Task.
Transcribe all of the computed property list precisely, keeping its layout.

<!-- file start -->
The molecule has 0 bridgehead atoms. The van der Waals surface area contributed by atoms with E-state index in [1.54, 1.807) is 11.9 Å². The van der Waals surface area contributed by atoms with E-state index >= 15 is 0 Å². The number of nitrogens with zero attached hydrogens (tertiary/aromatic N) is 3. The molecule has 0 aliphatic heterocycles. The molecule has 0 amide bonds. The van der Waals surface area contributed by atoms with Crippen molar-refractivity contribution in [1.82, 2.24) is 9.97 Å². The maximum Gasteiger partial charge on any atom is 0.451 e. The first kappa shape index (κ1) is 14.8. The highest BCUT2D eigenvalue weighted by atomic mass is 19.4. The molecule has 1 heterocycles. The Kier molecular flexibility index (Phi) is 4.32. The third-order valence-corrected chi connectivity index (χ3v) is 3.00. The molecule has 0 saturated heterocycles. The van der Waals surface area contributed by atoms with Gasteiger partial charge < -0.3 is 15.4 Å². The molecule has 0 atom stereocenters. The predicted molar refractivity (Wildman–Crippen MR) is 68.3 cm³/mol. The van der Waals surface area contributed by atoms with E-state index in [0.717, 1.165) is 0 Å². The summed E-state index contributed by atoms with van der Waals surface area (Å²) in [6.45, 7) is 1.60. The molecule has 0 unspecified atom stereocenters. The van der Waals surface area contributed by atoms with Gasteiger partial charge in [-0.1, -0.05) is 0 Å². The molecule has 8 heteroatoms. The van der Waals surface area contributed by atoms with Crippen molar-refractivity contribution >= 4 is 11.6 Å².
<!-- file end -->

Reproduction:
The molecule has 0 bridgehead atoms. The van der Waals surface area contributed by atoms with E-state index in [1.54, 1.807) is 11.9 Å². The van der Waals surface area contributed by atoms with E-state index >= 15 is 0 Å². The number of nitrogens with zero attached hydrogens (tertiary/aromatic N) is 3. The molecule has 0 aliphatic heterocycles. The molecule has 0 amide bonds. The van der Waals surface area contributed by atoms with Crippen molar-refractivity contribution in [1.82, 2.24) is 9.97 Å². The maximum Gasteiger partial charge on any atom is 0.451 e. The first kappa shape index (κ1) is 14.8. The highest BCUT2D eigenvalue weighted by atomic mass is 19.4. The molecule has 1 heterocycles. The Kier molecular flexibility index (Phi) is 4.32. The third-order valence-corrected chi connectivity index (χ3v) is 3.00. The molecule has 0 saturated heterocycles. The van der Waals surface area contributed by atoms with Gasteiger partial charge < -0.3 is 15.4 Å². The molecule has 0 atom stereocenters. The predicted molar refractivity (Wildman–Crippen MR) is 68.3 cm³/mol. The van der Waals surface area contributed by atoms with E-state index in [0.717, 1.165) is 0 Å². The summed E-state index contributed by atoms with van der Waals surface area (Å²) in [6.45, 7) is 1.60. The molecule has 0 unspecified atom stereocenters. The van der Waals surface area contributed by atoms with Gasteiger partial charge in [-0.1, -0.05) is 0 Å². The molecule has 8 heteroatoms. The van der Waals surface area contributed by atoms with Crippen molar-refractivity contribution >= 4 is 11.6 Å².